42. Part 8 of the Bill (clauses 83 to 102) makes provision for a new civil preventative order - the violent offender order (VOO). It sets out the qualifying offences which may trigger an application for a VOO; the procedure in respect of applications for and the making, variation, renewal or discharge of a VOO; makes provision for interim orders and appeals; provides for breach of an order or interim order to be a criminal offence; sets out requirements on persons subject to a VOO to notify the police of certain personal information and of changes to such information; provides for a failure to comply with the notification requirements to be a criminal offence; and provides for the police and others to provide information to the Secretary of State for the purposes of verifying the information supplied in pursuance of the notification requirements.
43. Clause 103 and Schedule 17 introduce powers for the courts to close, on a temporary basis, premises associated with significant and persistent disorder or persistent serious nuisance to members of the public. They set out the procedure for the issue of closure notices by the police and local authorities and for the making of applications for closure orders; and make provision for the enforcement (including by making breach of an order a criminal offence), extension and discharge of closure orders and for appeals against the grant or refusal of an order.
44. Clauses 104 to 107 and Schedule 18 create a new offence of causing nuisance or disturbance on NHS premises (and HSS premises in Northern Ireland) and confer powers on a constable or an authorised member of NHS staff to remove a person reasonably suspected of committing the offence from the premises concerned. Provision is made for the Secretary of State to issue guidance on the exercise, by NHS staff, of the removal powers.
45. Clause 108 provides for the annual review of Anti-Social Behaviour Orders, including orders made under section 1B or 1C of the Crime and Disorder Act 1998 (ASBOs) made against a child or young person under the age of 17. Clause 109 equires a court to consider making an individual support order in all cases where an ASBO is made in respect of a child or young person.
46. Clause 110 extends the list of local authorities in England which may enter into a parenting contract or apply for a parenting order.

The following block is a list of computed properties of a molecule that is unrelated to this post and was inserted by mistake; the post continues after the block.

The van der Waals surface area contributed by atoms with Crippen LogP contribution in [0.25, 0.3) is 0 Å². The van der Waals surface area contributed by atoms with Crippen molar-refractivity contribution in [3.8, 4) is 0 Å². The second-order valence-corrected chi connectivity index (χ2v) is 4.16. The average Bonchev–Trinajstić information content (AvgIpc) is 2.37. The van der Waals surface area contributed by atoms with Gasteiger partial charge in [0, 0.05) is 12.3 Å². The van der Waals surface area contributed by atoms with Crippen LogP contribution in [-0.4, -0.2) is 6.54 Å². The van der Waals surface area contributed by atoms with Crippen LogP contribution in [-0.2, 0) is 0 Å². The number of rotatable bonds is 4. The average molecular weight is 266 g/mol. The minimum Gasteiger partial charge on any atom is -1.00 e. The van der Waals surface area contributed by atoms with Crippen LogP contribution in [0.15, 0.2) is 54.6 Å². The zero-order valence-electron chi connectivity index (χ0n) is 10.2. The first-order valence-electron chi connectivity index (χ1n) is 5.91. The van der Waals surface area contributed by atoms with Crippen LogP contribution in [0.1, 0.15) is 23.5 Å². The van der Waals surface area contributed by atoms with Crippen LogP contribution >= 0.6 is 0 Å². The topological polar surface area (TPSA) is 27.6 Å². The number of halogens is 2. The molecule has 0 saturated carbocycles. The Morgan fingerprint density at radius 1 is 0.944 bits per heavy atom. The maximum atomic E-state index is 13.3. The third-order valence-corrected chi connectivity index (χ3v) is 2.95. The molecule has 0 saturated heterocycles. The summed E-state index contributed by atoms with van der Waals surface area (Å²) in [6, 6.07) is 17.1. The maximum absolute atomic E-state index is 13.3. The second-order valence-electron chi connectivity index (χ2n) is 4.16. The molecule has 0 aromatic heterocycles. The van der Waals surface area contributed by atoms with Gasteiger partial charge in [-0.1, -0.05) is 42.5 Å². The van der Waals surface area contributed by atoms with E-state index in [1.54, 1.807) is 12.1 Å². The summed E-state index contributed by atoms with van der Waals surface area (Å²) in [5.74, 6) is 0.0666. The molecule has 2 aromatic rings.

47. Clauses 111 and 112 and Schedules 19 and 20 amend the procedures for dealing with matters in respect of the conduct and performance of police officers and special constables and in respect of the investigation of complaints and incidents of police misconduct.
48. Clause 113 amends section 57 of the Police Act 1996 to amplify the powers of the Secretary of State to provide financial assistance to organisations which promote the efficiency or effectiveness of the police.
49. Clause 114 extends the functions of Her Majesty's Inspectorate of Constabulary (HMIC) so that it may inspect the full range of police authority functions or any particular function.
50. Part 11 (clauses 115 to 122) makes provision for a new immigration status for designated foreign nationals who have committed terrorism or other serious criminal offences and who cannot currently be removed from the UK because of the operation of section 6 of the Human Rights Act 1998. Provision is made as to the effect of a designation on a person's immigration status, the conditions that may be imposed on a person so designated, appeals and support.
51. Part 12 (clauses 123 to129 and Schedules 21-23) deals with the making of orders and regulations under the Bill, contains consequential amendments and repeals of existing legislation, and provides for the commencement and extent of the Bill.
52. In September 2003, the Government published "Youth Justice - the next steps" (available at http://www.homeoffice.gov.uk/documents/cons-youth-justice-next-steps/) a companion document to the Green Paper "Every Child Matters". This paper set out possible reforms to the Youth Justice System. A summary of the responses to this consultation together with the Government's response was published in March 2004 (available at http://www.homeoffice.gov.uk/documents/cons-youth-jus-next-steps-summ/). Part 1 of the Bill gives effect to the proposals to create a YRO.
53. Clause 9 gives effect to the proposal to set out the purpose of juvenile sentencing which was set out in "Youth Justice - the next steps."